Being able to immerse yourself as our heroine in the series made the gameplay a lot more impactful. Every corridor you walked down and every platform you jumped felt like an accomplishment. Every battle was intense and forced you to act quickly in numerous situations. On top of it all, there were a great number of puzzles that made the maps particularly tricky and yet fun to explore.
5. Diablo 2
- System: PC
- Publisher: Blizzard Entertainment
- Developer: Blizzard North
- Release Dates: Jun. 29, 2000
Diablo 2 forced us once more into a world that was decaying due to the forces of evil. Our MC from the first game has become the vessel of Diablo and is now trying to join up with the other prime evils of Baal and Mephisto in order to throw the world into chaos.
Diablo 2 is one of the best hack-n-slash/dungeon crawlers out there. It literally set the bar for the genre and few games can even compare to it. The gameplay was super addictive as you journeyed your way through labyrinths and earned yourself better armor and weapons. Half the fun came through hacking apart mobs of enemies and half came from properly itemizing your inventory so that you could deck your character out into a god.
4. Legend of Zelda: Majora's Mask
- System: Nintendo 64
- Publisher: Nintendo
- Developer: Nintendo
- Release Dates: Oct. 25, 2000
If you played Legend of Zelda: Ocarina of Time, you probably were worried that the next LOZ game would not be able to compare. Ocarina of Time had set up such a massive world, with so many puzzles and side stories to explore and enjoy. It was hard to imagine a video game that could compare to it. However, Majora’s Mask proved that the developers had a lot of new ideas for gamers to experience.
Once more gamers played as Link in a world on the brink of destruction. However, rather than saving Princess Zelda and the kingdom of Hyrule from Ganondorf, we were saving the world from Skull Kid and a head-on collision from the moon. Though time travel held importance in Ocarina of Time, it was essential in Majora’s Mask as a way to progress through the story when all else failed. The amount of puzzles and ways to play this game definitely expanded on the gameplay of Ocarina of Time and made Majora’s Mask a masterpiece in its own right. This game required you to don the masks of different characters to receive new powers in order to traverse the world. This showed immense creativity on the developer’s part and forced the player to interact with the world in creative ways.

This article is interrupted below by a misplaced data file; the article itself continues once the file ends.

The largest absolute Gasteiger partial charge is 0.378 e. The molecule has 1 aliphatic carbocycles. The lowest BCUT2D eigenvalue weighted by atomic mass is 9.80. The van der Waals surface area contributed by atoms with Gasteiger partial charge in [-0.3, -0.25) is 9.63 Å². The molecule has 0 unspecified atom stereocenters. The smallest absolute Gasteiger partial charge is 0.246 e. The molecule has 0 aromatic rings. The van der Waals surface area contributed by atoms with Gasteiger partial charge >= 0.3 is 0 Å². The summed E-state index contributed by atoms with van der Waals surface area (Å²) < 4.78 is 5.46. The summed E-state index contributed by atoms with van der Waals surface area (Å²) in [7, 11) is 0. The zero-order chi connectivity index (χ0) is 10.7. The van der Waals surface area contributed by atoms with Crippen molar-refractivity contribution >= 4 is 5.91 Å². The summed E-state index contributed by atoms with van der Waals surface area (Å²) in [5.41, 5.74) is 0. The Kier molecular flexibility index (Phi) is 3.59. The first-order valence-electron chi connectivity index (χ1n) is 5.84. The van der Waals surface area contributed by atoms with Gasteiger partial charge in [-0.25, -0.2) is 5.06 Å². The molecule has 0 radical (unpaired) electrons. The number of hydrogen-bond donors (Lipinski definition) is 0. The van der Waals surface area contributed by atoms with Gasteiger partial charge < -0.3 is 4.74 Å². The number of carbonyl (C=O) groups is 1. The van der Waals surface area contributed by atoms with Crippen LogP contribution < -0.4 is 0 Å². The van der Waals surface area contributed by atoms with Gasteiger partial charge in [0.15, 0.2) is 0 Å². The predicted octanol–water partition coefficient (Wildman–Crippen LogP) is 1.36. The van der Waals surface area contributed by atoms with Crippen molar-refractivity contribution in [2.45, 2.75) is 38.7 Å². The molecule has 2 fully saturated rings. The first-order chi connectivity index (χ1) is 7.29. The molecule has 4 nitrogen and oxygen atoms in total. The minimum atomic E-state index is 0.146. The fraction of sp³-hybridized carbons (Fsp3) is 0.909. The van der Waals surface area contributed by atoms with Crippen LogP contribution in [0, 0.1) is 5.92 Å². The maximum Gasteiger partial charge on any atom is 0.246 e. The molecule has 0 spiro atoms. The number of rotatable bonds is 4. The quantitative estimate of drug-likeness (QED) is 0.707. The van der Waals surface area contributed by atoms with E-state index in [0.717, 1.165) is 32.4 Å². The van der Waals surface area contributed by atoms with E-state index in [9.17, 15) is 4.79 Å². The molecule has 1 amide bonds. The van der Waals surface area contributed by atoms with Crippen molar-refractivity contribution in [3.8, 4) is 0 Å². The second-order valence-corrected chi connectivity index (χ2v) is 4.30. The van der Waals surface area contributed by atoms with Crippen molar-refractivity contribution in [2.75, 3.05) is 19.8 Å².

3. Halo: Combat Evolved
- System: Xbox, PC
- Publisher: Microsoft Game Studios
- Developer: Gearbox Software
- Release Dates: Nov. 15, 2001
Halo put players in the shoes of Master Chief, a super warrior on humanity’s side during the interstellar war between humanity and The Convenant. With the AI of Cortana at your side, you travelled to different locations in the universe and fought off aliens with your superhuman abilities.
Halo was the game that put Xbox on everyone’s radar. It was the type of game to justify buying an entire console. When it first came out, it was one of the premiere 1st-person shooters around. It demonstrated just how innovative a 1st-person shooter can get with level layouts and enemies and story. No longer were such games dependent on historical re-enactments or reality. It freed up the genre to explore different settings and became inspirational for so many future games. All in all, the game was a monster and set the stage for numerous sci-fi/fantasy games.
2. World of Warcraft
- System: PC
- Publisher: Blizzard Entertainment
- Developer: Blizzard Entertainment
- Release Dates: Nov. 23, 2004
World of Warcraft took us into a world that had been developing since 1994 with Warcraft: Orcs & Humans. It was a massive MMORPG that let players choose from a bunch of races and personalize their gaming experience.
The size of the world was one of the major factors that led to the success of the game. You could easily spend hours upon hours upon hours exploring all the areas of the game. The second factor that made World of Warcraft one of the best games between 2000 and 2010 was the social factor. Creating clans, joining raids, working as a merchant, and so much more helped define the overall experience. People were able to create a home away from home in a virtual world as they became close friends with clan members and people who could live across the world from them. It was a social phenomenon and showed just how much power video games could have in today’s society.
- System: PS2, PS3, PS4, Wii
- Publisher: Capcom
- Developer: Clover Studio
- Release Dates: Sep. 19, 2006
Okami is one of the best games out there and it is sorely underrated for some strange reason. The gameplay follows Amaterasu, the goddess of the sun in Shintoism, as she takes the form of a wolf to save the people of Japan. It is a sprawling and beautiful adventure with graphics that prove video games can be art.
Where to even begin with this glorious video game? Let’s start with the artwork. The art bleeds and shifts and explodes as you run across fields and engage in combat with various enemies. The powerful impact of this art comes from the fact that the developers cel-shaded everything in a way that mimics ink wash paintings. Thus, there is not only a traditional Japanese vibrancy to the game, but a visual experience that is unlike any other in video games. Now let’s talk about the gameplay. Exploring and fighting both require a mix of strategy and quick reflexes. Though there are many enemies you can easily run down, many will require you to use one of your abilities. Simply engaging with your abilities is another fun aspect of the game as you pause the gameplay and draw out various symbols to cause windstorms or set bombs.
There you have it, everyone. These were the top ten games of the 2000s. Each one is unique and stood out amongst hundreds if not thousands of other games. These video games demonstrated the narrative techniques and graphics that led video games into mainstream entertainment. If there are any video games that you believe should be on this list, please let us know below!